3 0 M var
1 .0 2 pu                                           JO 1 3 8          JO 3 4 5
LA UF1 3 8                                                                                                                       1 .0 2 pu             SA V O Y 6 9                                  4 2 MW
1 .0 0 pu
2 M var
1 .0 1 pu            BUC KY 1 3 8                                                                                                  A

A                                                                                                                                             MVA                                                                                            A

1 5 0 MW
MVA                                                                                                          1 .0 1 pu                          SA V O Y 1 3 8                                                                                MVA
A                                                                                                                         A
0 M var
MVA                                                                                                                     MVA

1 5 0 MW
A
0 M var
MVA
1 .0 3 pu
1 .0 2 pu   A

MVA
3
Dishonest Newton-Raphson
Since most of the time in the Newton-Raphson
iteration is spent dealing with the Jacobian, one
way to speed up the iterations is to only calculate
(and factorize) the Jacobian occasionally:
– known as the “Dishonest” Newton-Raphson or
Shamanskii method,
– an extreme example is to only calculate the Jacobian
for the first iteration, which is called the chord method.
Honest:        x(v1)  x(v ) - J (x(v ) )-1f (x( v ) )
Dishonest: x(v1)  x(v ) - J (x(0) )-1f (x( v ) )
Both require f (x(v ) )   for a solution                4
Dishonest Newton-Raphson
Example
Use the Dishonest Newton-Raphson (chord method)
to solve f ( x )  0, where:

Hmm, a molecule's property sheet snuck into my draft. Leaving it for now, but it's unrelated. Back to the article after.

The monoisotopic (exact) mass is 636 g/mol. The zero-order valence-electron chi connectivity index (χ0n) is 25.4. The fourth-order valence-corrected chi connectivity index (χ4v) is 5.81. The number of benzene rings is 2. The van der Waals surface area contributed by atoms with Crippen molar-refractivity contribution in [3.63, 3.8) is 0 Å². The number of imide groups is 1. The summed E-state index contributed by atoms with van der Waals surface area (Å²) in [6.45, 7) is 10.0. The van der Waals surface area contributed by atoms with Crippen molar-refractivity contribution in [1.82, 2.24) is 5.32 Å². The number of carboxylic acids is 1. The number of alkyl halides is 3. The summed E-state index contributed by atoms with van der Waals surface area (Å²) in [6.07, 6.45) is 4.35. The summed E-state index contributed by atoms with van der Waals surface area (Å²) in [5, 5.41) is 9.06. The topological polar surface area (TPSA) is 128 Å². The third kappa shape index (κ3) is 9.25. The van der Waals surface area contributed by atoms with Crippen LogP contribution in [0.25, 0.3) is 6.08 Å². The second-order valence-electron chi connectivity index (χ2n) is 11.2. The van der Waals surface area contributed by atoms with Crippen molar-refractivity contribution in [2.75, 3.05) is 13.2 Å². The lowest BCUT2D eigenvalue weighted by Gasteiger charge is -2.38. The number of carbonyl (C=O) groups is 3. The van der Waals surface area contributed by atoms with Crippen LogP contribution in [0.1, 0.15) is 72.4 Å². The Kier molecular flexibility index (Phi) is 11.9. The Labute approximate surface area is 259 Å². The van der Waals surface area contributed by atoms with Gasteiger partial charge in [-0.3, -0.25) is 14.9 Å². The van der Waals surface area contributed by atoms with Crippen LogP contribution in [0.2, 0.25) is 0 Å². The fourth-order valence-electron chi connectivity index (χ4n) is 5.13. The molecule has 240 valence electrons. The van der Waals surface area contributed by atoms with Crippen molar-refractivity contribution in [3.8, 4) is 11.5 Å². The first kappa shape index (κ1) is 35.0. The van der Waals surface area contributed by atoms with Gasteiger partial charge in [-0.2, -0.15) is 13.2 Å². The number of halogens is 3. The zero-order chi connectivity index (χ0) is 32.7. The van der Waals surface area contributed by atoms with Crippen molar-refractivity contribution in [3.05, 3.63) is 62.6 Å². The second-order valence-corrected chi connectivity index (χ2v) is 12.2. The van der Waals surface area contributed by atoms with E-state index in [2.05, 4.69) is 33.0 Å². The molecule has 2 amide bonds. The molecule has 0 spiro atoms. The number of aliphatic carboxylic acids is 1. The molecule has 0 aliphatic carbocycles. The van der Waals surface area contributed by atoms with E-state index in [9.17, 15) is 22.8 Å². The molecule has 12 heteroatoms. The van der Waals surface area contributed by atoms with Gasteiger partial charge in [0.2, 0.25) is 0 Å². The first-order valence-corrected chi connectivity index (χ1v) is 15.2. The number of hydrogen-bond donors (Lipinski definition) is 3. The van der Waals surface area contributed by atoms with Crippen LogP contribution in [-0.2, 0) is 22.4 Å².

f ( x)  x - 2   2

1
x   (v)
   df ( x (0) )  f ( x ( v ) )
 dx
              

x ( v )       1  (( x ( v ) )2 - 2)
 2 x (0) 
         
(v)  1 
x ( v 1)    x                   (( x ( v ) )2 - 2)
 2 x (0) 
         
5
Dishonest N-R Example, cont’d
x   ( v 1)
 x   (v)      1  (( x ( v ) )2 - 2)
  (0) 
2x 
Guess x (0)  1. Iteratively solving we get
             x ( v ) (honest)       x ( v ) (dishonest)
0                   1                      1             We pay a price
1                1.5                       1.5           in increased
2                1.41667                   1.375         iterations, but
with decreased
3                1.41422                   1.429         computation
4                1.41422                   1.408         per iteration
6
Two Bus Dishonest ROC
Slide shows the region of convergence for different initial
guesses for the 2 bus case using the Dishonest N-R
Red region
converges
to the high
voltage
solution,
while the
yellow region
converges
to the low
voltage
solution

7
Honest N-R Region of Convergence

Maximum
of 15
iterations

8
Decoupled Power Flow
The “completely” Dishonest Newton-
Raphson (chord) is not usually used for
power flow analysis. However several
approximations of the Jacobian matrix
are used that result in a similar
approximation.
One common method is the decoupled
power flow. In this approach
approximations are used to decouple the
real and reactive power equations.        9
Decoupled Power Flow
Formulation
General form of the power flow problem
 P ( v )   P   (v) 
                   
 θ         V        θ( v )   P (x( v ) ) 
                                                  f (x( v ) )
 Q ( v )   Q (v)         (v)
  V   Q(x ) 
(v)
                                             
 θ
            V    
where
 P2 (x( v ) )  PD 2  PG 2 
                            
P(x )  
(v)

 P (x(v ) )  P  P 
 n               Dn     Gn                             10
Decoupling Approximation
P ( v )     Q ( v )